- Oregon: $3,425 – $6,400 per month; $41,100 – $76,800 per year
- Pennsylvania: $2,475 – $7,550 per month; $29,700 – $90,600 per year
- Rhode Island: $4,385 – $6,700 per month; $52,620 – $80,400 per year
- South Carolina: $2,550 – $5,815 per month; $30,600 – $69,780 per year
- South Dakota: $3,280 – $4,830 per month; $39,360 – $57,960 per year
- Tennessee: $2,175 – $5,935 per month; $26,100 – $71,220 per year
- Texas: $2,000 – $7,650 per month; $24,000 – $91,800 per year
- Utah: $2,795 – $4,795 per month; $33,540 – $57,540 per year
- Vermont: $4,175 – $6,800 per month; $50,100 – $81,600 per year
- Virginia: $2,600 – $7,395 per month; $31,200 – $88,740 per year
- Washington: $3,750 – $6,940 per month; $45,000 – $83,280 per year
- West Virginia: $3,000 – $5,020 per month; $36,000 – $60,240 per year
- Wisconsin: $2,750 – $6,450 per month; $33,000 – $77,400 per year
- Wyoming: $3,000 – $6,030 per month; $36,000 – $72,360 per year
How to Pay for Assisted Living
Q: What fees are there for assisted living?
A: You can expect to pay an up-front fee, known as a reservation deposit. This might equal out to up to two months of rent — about $8,000 based on the U.S. average.
You’ll then be charged monthly rent and fees for any additional services not provided in your chosen care package.
Q: Who pays for assisted living?
A: The cost of assisted living may be covered in part by Medicaid, Medicare, other sources of state funding, senior care programs offered by the VA, or private health insurance.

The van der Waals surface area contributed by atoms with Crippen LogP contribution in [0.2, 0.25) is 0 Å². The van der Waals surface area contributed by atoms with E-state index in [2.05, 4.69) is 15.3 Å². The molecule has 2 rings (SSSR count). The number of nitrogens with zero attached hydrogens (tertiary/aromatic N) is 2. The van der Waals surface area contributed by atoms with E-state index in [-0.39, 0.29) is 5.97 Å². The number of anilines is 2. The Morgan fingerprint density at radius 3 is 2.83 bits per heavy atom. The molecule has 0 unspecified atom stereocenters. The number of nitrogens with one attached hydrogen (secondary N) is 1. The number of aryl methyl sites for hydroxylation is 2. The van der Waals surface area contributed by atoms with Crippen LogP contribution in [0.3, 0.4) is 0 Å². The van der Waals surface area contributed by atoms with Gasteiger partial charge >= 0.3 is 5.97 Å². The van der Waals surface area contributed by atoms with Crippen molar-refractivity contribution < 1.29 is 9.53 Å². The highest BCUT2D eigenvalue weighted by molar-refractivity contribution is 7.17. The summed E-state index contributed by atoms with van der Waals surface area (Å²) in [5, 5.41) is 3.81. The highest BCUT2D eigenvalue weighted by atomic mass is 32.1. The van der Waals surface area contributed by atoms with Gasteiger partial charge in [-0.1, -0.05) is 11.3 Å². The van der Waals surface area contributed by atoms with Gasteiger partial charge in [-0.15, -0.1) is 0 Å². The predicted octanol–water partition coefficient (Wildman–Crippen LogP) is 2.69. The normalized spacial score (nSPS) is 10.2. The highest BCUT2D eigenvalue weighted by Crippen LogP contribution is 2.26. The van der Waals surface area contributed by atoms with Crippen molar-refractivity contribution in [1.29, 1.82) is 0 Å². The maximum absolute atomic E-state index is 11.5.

However, this coverage is often limited, as most health insurance plans do not cover long-term care. These plans may cover certain services, but won’t pay for the majority of the expenses — the rest must be paid out of pocket.
For example, Medicaid may cover medical expenses (such as medications and doctor’s visits), but won’t always cover the cost of room and board or additional services provided in an assisted living home.
Q: How do you pay for assisted living?
A: You may pay for services on an all-inclusive or a fee-for-service pricing model.
With the all-inclusive model, the individual will pay a flat rate that covers all room and board, as well as additional services offered by the assisted living home. If you choose a fee-for-service model, you’ll only pay for the services you use.
You can cover the cost of assisted living in a few ways:
- Private funds
- Funds from a life insurance settlement
- Taking out money from a reverse mortgage
- A bridge loan
Q: What’s covered in the cost of assisted living?
A: Base fees (monthly rent) will cover a range of expenses, such as meals, housing, and care.
Some of the other expenses include:
- Electric bills
- Events and programs
- Basic medical care
- Medication management
- ADL services
If you’d like additional care, you may need to pay extra fees. Additional services outside of your base payment might include:
- Specialized memory care